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The Conversion of Matter & Energy

  1. Oct 6, 2003 #1
    In my post entitled, "To Beam Or Not To Beam?", https://www.physicsforums.com/showthread.php?s=&threadid=5152
    I discussed about how the transporter operates by converting matter into energy. What I had in mind is that once matter is converted into energy, that "energy" alone is occupying a bit of space without lurking in a mass or being used by material bodies to produce motion or heat. Could such a thing exists?


    Whitestar
     
    Last edited: Oct 6, 2003
  2. jcsd
  3. Oct 7, 2003 #2

    chroot

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    Mass and energy are directly interconvertible. You certainly can convert all of someone's mass into energy -- pure gamma radiation, for example -- and send it somewhere. Of course, you'll have a hell of a time sorting it out to build a copy of the person due to entropy and all, but hey -- that's your bag, not mine.

    Photons are the closest thing to "pure energy" you can get -- they have zero mass and travel at the speed of light.

    - Warren
     
    Last edited by a moderator: Oct 7, 2003
  4. Oct 7, 2003 #3
    Yeah Chroot nailed that with a ball-point hammer there.

    The fact that feeding energy into a body increases its mass suggests that the mass m0 of a body at rest, multiplied by c2, can be considered as a quantity of energy. The truth of this is best seen in interactions between elementary particles. For example, there is a particle called a positron which is exactly like an electron except that it has positive charge. If a positron and an electron collide at low speed (so there is very little kinetic energy) they both disappear in a flash of electromagnetic radiation. This can be detected and its energy measured. It turns out to be 2m0c^2 where m0 is the mass of the electron (and the positron).


    Thus particles can "vaporize" into pure energy, that is, electromagnetic radiation. The energy m0c² of a particle at rest is called its "rest energy". Note, however, that an electron can only be vaporized by meeting with a positron, and there are very few positrons around normally, for obvious reasons-they just don't get far. (Although occasionally it has been suggested that some galaxies may be antimatter!)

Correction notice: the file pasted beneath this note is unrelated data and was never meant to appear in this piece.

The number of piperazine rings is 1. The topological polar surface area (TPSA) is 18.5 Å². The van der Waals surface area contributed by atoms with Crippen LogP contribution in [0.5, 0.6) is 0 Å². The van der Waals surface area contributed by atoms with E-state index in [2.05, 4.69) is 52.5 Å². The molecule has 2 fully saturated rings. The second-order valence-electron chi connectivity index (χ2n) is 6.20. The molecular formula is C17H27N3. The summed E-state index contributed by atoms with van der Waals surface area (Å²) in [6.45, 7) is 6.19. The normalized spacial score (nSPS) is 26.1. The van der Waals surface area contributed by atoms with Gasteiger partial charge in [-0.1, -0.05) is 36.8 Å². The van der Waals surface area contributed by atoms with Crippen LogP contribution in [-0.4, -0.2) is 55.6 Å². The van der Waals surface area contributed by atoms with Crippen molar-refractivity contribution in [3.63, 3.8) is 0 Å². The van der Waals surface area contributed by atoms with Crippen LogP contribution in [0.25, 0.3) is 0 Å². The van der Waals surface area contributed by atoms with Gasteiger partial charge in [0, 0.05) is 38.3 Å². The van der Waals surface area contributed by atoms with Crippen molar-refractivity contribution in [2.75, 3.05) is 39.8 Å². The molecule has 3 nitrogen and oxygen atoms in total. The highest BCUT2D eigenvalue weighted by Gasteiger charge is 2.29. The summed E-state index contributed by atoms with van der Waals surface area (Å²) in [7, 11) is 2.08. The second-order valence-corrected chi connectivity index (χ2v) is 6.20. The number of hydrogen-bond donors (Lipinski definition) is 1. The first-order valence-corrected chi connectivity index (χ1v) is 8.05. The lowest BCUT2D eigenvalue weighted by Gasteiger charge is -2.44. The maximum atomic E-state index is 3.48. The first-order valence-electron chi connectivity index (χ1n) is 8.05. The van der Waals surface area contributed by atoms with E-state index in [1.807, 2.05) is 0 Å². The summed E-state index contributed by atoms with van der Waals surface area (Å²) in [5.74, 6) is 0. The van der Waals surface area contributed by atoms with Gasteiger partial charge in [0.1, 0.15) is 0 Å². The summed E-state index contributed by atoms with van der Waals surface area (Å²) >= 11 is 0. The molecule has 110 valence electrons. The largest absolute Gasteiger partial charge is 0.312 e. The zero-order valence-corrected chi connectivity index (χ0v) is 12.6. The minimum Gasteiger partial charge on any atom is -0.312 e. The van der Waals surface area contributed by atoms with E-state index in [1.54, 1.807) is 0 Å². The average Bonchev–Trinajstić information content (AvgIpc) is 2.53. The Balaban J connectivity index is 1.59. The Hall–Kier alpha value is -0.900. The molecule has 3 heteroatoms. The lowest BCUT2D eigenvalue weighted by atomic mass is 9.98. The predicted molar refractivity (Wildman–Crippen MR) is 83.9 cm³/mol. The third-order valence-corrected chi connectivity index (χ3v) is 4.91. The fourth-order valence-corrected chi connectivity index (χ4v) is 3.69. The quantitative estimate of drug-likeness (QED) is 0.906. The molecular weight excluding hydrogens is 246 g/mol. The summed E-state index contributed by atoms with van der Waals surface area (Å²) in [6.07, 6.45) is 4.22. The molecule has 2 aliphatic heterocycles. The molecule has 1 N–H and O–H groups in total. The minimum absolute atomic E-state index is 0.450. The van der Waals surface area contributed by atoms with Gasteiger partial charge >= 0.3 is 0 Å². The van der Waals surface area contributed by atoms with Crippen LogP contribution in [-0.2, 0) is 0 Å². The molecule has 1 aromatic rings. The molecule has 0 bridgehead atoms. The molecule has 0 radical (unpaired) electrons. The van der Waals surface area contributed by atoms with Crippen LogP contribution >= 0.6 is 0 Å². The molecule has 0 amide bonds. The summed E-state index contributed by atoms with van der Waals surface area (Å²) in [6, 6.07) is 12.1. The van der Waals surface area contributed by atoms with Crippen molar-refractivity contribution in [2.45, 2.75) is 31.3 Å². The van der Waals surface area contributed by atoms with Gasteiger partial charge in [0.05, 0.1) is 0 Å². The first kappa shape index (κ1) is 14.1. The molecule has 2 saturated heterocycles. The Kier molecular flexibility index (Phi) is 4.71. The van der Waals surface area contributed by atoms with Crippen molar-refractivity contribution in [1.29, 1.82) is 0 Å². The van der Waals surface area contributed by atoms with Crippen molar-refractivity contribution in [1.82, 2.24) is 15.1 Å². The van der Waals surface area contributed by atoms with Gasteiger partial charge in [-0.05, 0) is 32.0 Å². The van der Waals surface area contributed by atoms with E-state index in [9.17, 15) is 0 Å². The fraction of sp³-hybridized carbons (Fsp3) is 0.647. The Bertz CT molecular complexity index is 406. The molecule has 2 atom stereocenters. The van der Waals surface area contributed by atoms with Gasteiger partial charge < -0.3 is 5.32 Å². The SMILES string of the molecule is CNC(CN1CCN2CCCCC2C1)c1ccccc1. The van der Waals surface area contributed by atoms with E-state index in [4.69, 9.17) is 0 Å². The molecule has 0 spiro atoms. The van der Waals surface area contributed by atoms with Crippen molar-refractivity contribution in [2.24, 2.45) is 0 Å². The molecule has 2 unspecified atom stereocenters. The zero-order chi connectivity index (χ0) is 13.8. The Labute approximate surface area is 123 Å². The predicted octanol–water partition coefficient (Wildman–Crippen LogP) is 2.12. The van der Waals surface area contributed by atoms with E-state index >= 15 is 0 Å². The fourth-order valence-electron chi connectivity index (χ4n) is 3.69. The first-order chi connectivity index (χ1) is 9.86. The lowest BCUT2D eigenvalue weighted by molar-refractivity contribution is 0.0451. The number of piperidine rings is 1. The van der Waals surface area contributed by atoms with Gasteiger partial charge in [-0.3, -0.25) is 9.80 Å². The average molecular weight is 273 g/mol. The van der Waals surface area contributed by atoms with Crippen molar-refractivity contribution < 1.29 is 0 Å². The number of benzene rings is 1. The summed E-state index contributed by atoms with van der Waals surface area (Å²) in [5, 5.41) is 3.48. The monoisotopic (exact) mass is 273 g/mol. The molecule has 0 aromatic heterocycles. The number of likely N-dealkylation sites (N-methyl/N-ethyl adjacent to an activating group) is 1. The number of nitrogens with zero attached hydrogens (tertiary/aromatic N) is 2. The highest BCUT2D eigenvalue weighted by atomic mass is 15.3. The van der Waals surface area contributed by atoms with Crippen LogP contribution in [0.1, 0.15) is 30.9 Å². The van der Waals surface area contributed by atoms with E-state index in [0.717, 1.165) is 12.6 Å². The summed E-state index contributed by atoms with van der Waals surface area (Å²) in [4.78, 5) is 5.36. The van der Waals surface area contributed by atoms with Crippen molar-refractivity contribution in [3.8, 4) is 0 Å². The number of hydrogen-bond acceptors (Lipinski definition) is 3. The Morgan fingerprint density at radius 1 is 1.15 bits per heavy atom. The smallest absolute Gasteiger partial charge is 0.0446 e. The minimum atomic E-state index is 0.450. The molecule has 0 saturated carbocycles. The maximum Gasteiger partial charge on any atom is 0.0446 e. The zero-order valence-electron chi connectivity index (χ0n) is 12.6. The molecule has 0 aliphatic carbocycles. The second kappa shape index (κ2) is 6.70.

An amusing "experiment" on the equivalence of mass and energy is the following: consider a closed box with a flashlight at one end and light-absorbing material at the other end. Imagine the box to be far out in space away from gravitational fields or any disturbances. Suppose the light flashes once, the flash travels down the box and is absorbed at the other end.


    Now it is known from Maxwell's theory of electromagnetic waves that a flash of light carrying energy E also carries momentum p = E/c. Thus, as the flash leaves the bulb and goes down the tube, the box recoils, like a gun, to conserve overall momentum. Suppose the whole apparatus has mass M and recoils at velocity v. Of course, v << c.


    A common misconception surrounding E = mc2 is that it entails that the entire rest-mass of a body can become energy. Strictly speaking, mass-energy equivalence only entails that a change in the rest-energy of a body is invariably accompanied by a corresponding change in the rest-mass of the body. For example, a body may lose a bit of its mass because it radiates a bit of energy. The stronger claim that a body may lose all of its rest-mass as it radiates energy is not a consequence of SR. However, this stronger claim is very well confirmed by experiments in atomic physics. Many particle-antiparticle collisions have been observed, such as collisions between electrons and positrons, where the entire mass of the particles is radiated away as energy in the form of light. Nevertheless, SR leaves open the possibility that a form of matter exists whose mass cannot become energy. This is significant because it emphasizes that mass-energy equivalence is not a consequence of a theory of matter; it is instead a direct consequence of changes to the structure of spacetime imposed by SR.
     
  5. Oct 15, 2003 #4

    So, what you're saying is that whenever you're converting a person into energy, you're basically destroying the life of that individual when the conversion into energy takes place. Correct?

    Whitestar
     
  6. Oct 15, 2003 #5

    chroot

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    You can be pretty damn sure of that... after all, do you know any lifeforms that exist as pure photons? I don't.

    - Warren
     
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